If there is one thing I’ve learned from this blog, it’s that the readers here — that’s you — have some stellar ideas and skills.
For the next book, tentatively titled “Becoming Superhuman”, I would therefore love to invite any designers out there to throw their hat in the ring for the cover design, especially talented beginners who might not otherwise have a chance to work on a project with international reach.
This is a 7-day competition, and the clock is already ticking…
The last book is now in 35 languages, and I’m hoping the next book will be much bigger. I’ll be firing all cylinders and then some.
So here’s the deal: I’m not a corporate type, but I have to play nice with my publisher. Sooooo… I’m forbidden from making any big promises, and I need to make a few things clear. So here goes:
1. I will offer $250 to four of my favorite designs, but this doesn’t mean any of them will end up being the cover. There is a good chance all of them will be vetoed completely, so the $250 is offered as a good faith gesture. Obviously, if we do use your cover, you will get cover credit, fame and glory, and there is the possibility of a follow-on agreement.
2. If we borrow elements or concepts from your cover but don’t use the whole thing, I will make sure you are recognized and thanked, whether in some form of partial/conceptual credit or in the acknowledgments.
3. That said, the publisher’s in-house design team, a few freelancers, and I have been working on tons, and I mean tons, of different cover options. This means that there is a distinct chance we might have tried concepts you might try. Please don’t assume we stole it if things look similar. It’s not in my best interest to screw anybody, and it’d be idiotic to do it so publicly. That’s not how I roll.
4. By submitting your design mock-ups and cover ideas, you are agreeing to the following terms and conditions. Please read them here. It basically says that once you submit anything for evaluation purposes, you can’t sue me or my publisher. Unfortunately, in a world where people sue McDonald’s for pouring hot coffee on their own genitals, this lawyering is necessary to prevent any misunderstandings.
Best case scenario, you get $250, your cover on a huge international bestseller (awesome for a major portfolio jump), full cover credit, and all the perks that come with massive recognition.
Worst case scenario, you give it a shot, have something new for your portfolio, but don’t get recognition or money.
For those interested in submitting and giving this a shot, here you go! Just follow this link to 99Designs for all the juicy details…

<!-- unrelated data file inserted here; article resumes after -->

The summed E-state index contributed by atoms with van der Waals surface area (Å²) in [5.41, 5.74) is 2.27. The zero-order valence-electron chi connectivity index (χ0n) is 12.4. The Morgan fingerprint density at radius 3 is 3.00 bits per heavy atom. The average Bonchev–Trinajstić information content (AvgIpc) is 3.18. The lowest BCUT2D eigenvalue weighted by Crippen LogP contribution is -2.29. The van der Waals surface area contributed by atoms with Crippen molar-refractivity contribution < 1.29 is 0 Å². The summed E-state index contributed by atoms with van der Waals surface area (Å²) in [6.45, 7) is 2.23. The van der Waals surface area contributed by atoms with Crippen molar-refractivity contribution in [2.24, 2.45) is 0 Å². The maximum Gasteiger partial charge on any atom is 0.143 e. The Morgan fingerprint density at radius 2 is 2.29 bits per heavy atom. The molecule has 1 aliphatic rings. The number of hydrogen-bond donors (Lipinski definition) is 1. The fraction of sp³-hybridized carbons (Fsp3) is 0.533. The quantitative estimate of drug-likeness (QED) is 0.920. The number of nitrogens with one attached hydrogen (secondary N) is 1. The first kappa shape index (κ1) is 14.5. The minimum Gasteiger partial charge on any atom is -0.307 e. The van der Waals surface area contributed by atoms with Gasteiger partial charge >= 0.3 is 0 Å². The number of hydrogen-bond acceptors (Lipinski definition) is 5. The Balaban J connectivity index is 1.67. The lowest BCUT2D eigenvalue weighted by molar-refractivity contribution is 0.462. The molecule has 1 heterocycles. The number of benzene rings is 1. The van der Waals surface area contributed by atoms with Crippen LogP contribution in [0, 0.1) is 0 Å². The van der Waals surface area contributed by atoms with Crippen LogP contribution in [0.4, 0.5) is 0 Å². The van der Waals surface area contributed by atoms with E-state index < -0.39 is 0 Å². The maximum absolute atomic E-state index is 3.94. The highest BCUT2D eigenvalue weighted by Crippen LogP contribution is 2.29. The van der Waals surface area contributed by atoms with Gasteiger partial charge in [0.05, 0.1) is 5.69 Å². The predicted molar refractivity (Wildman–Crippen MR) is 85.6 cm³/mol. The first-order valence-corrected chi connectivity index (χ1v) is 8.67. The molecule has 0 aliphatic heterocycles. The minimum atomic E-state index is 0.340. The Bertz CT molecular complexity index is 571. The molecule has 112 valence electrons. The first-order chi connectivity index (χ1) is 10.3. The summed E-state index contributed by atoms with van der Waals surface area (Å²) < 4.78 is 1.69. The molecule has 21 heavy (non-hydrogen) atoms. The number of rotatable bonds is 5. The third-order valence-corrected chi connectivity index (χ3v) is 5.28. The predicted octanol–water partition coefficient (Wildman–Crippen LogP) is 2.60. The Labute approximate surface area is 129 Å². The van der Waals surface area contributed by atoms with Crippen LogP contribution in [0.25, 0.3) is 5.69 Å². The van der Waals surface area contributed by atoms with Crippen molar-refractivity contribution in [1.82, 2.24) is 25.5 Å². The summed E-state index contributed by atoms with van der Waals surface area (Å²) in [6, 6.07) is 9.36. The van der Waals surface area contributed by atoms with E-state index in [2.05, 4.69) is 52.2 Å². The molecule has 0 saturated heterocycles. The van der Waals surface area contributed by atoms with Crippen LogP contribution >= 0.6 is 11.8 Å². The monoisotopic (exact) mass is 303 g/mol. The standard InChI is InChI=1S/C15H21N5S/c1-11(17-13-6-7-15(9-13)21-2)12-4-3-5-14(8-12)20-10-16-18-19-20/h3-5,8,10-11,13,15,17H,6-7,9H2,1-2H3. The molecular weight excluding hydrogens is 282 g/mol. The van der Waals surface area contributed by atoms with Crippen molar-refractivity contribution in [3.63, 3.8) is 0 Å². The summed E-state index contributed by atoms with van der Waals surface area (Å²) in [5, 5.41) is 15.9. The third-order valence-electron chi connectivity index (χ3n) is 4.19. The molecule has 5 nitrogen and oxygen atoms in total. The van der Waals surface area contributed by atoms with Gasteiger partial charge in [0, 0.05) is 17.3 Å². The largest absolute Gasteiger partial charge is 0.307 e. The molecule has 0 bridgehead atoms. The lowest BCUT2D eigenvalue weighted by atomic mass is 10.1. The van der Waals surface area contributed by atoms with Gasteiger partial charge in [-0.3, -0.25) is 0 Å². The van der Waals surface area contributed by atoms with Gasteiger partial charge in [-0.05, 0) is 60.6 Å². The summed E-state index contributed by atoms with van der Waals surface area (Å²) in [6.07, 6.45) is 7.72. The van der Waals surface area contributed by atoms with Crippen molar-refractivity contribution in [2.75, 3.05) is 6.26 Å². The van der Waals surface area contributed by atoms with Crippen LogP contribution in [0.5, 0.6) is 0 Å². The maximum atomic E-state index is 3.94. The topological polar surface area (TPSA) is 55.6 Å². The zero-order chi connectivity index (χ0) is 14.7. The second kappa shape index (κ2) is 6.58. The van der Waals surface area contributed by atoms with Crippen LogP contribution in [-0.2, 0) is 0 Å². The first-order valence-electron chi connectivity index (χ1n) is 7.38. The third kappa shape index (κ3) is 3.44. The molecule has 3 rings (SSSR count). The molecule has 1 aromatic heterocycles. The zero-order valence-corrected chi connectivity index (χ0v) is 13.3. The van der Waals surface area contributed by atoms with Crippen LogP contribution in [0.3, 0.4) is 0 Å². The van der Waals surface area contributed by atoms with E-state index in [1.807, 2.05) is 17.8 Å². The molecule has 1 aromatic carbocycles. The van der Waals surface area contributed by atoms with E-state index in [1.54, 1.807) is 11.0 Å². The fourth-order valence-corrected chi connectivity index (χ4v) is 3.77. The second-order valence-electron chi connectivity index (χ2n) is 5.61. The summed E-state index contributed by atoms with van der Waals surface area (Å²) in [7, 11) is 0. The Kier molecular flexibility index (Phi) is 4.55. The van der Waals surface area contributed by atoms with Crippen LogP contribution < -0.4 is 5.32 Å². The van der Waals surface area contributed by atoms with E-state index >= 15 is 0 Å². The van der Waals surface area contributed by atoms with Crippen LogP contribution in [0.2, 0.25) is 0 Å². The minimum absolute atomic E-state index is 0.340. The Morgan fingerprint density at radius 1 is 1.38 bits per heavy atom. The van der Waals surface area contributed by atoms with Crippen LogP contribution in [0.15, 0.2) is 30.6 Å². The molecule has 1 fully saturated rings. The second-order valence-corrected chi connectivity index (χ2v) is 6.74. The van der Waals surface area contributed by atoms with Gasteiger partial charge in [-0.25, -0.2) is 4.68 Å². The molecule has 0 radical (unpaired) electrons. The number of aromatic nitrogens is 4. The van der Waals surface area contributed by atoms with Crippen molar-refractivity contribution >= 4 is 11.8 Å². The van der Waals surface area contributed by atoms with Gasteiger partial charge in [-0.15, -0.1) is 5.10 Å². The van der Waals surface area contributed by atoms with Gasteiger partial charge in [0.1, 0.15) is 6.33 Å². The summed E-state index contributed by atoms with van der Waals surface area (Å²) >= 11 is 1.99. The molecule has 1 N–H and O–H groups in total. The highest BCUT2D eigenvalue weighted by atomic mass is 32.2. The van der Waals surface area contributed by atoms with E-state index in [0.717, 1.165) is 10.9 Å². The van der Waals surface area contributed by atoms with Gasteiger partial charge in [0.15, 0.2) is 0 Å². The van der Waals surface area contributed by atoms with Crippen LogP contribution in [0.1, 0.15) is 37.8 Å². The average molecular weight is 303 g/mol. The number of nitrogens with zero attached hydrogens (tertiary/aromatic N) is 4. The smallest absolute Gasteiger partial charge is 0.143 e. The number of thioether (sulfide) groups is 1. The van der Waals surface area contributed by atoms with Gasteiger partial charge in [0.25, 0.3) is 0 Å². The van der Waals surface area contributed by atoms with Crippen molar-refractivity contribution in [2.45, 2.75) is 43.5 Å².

For those who think I’m a jerk for offering the above, please feel free to protest by not submitting. Feel free to call me names, too. I find “sweetcakes” particularly offensive. Just ask yourself this first: would you submit a design if it would take you a few hours and it might be featured on a Times Square billboard with full credit, even if for no pay? If not, I’d consider you unique. If yes, then recognize there are benefits to certain projects besides the compensation. Not that this cover is comparable to Times Square, but for a designer looking to break into a new and lucrative niche (book covers), or an experienced designer who can kick out a good design quickly, it might well be worthwhile to give it a shot. Realize also that there is a good shot we’ll end up using an inhouse cover, so the $250 is intended as a good faith gesture.
Afterword – To the commenters who insist I’m exploiting the entire design community, I’d like to point out that, if you don’t participate by submitting, it is impossible for me to exploit you.
To those who suggest I write a book for free and then open it to the world, I’d like to quote blog reader Benedict, who commented below:
There’s something the naysayers all seem to have overlooked: Tim primary occupation is writing a first-class blog, an activity that earns his an annual salary of $0. (Income derived from the resulting kudos is something he has to work extra for.)
There are at least a dozen books worth of content on this blog, all of which I wrote for free. No even on spec — for free. My further thoughts on good and evil uses of spec use are below in my comments, which are highlighted in green. Here is my first comment:
I know there is a strong resistance in some designer communities against spec work, which is exactly what this is. I make no efforts to claim otherwise.
Here is where spec goes wrong: the prospective steals designs and, after someone has put their talent to work, offers nothing in return.
For the client who can offer value and not screw the designers they end up using, there is nothing wrong with spec work. If you’re in an advertising agency and want to get a high-profile client, what do you do? You offer spec designs and concepts to compete against other agencies bidding on the same project. Spec arrangements aren’t inherently evil at all, but the losses can be huge as a freelancer if you get screwed. Screwing people, including designers, is just fucked. No two ways around it.
But, can spec work be extremely valuable to someone who is looking for a high-visibility gig? Is it worth the risk that they might not win the bid/competition? For some, absolutely. For others who have a waiting list of clients and get paid in advance for work, perhaps not. It’s dependent on the individual, but spec has it’s place.
Think this post is controversial? Not compared to How to Tim Ferriss Your Love Life
Posted on: April 4, 2009.
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